A 1916 Film Diary: “Poor Frank Never Answered His Roll Call Today”
If a month of miserable illness were not enough, Margaret received the very worst news from the battlefields of France on the 20th of July - news so terrible that she uses red ink to record it in her diary:
"Poor Frank never answered his roll call today."
Frank McKay was a close family friend - so close, that it seems the Higgins family regarded him almost as a son. His service papers reveal that he worked as a motor mechanic prior to his enlistment. Though he lived at Glebe - possibly even with the Higgins family - his family hailed from ‘Oakwood’, a rural property at Ariah Park near Temora, in the Riverina. According to another soldier, the 23 year old was large and powerfully built, and gained for himself the nickname of ‘Big Mac’.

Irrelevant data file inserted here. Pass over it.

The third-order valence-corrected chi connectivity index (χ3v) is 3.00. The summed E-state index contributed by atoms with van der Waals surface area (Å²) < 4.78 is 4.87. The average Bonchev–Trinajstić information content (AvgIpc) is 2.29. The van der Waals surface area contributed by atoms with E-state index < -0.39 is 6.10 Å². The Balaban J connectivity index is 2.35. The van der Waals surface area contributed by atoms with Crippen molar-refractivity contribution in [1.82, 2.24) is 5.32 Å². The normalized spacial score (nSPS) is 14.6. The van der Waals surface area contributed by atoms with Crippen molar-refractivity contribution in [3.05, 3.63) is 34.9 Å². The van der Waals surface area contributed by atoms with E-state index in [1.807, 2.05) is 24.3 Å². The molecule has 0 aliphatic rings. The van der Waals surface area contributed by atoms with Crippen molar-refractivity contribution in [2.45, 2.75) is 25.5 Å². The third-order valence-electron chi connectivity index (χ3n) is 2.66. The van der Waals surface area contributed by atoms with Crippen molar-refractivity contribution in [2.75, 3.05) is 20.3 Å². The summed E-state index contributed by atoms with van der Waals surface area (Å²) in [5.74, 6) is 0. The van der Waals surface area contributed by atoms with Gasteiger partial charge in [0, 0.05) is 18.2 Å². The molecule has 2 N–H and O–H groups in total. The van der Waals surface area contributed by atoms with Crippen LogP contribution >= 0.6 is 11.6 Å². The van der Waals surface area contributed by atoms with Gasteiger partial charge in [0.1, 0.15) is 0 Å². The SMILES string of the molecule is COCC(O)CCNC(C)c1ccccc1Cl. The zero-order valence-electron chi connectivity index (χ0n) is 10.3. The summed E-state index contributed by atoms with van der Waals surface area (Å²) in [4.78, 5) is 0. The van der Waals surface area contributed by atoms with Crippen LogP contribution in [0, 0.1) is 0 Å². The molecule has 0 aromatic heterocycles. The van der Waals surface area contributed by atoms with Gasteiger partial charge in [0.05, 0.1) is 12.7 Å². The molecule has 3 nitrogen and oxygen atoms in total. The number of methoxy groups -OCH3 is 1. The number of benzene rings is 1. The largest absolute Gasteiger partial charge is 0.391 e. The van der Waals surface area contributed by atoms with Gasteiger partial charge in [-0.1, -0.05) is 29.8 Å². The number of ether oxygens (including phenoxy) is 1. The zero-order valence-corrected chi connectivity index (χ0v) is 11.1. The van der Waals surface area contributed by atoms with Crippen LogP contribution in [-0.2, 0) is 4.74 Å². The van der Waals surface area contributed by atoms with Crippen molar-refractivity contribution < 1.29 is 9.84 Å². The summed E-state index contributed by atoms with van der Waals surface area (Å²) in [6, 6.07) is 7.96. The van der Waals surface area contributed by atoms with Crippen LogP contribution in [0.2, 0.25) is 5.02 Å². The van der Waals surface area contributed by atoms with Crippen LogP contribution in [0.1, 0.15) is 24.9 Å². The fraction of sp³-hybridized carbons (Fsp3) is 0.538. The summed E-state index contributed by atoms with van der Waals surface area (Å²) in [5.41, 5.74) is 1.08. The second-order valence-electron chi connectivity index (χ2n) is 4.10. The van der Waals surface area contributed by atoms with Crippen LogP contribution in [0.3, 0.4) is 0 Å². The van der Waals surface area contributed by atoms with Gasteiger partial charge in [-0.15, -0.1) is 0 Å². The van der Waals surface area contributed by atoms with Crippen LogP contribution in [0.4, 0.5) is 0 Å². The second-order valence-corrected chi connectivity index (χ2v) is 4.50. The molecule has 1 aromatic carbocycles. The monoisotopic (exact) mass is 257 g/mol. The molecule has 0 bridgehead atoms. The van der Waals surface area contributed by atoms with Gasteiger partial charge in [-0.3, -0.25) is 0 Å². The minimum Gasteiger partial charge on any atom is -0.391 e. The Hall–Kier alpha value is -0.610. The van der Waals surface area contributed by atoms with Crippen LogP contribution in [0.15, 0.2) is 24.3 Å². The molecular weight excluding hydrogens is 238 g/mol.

Much as the two comrades at the centre of the film Gallipoli (1981) shared a passion for running, McKay and the Higgins brothers had a talent for boxing - one which Frank, Michael and Jack continued to indulge even on the troop ship as they together set out for Telakebir in Egypt. Like Margaret’s brother Cecil ‘Eddie Corrigan’ Higgins, who remained home from the war as a result of a family decision, Frank boxed under a pseudonym, and was known in the ring as ‘Frank Deane’.
Cecil Higgins wrote a heartfelt tribute to his lost friend to the editor of the Sydney sporting journal, The Arrow - one that perhaps betrays some of his own mixed feelings at not going to battle: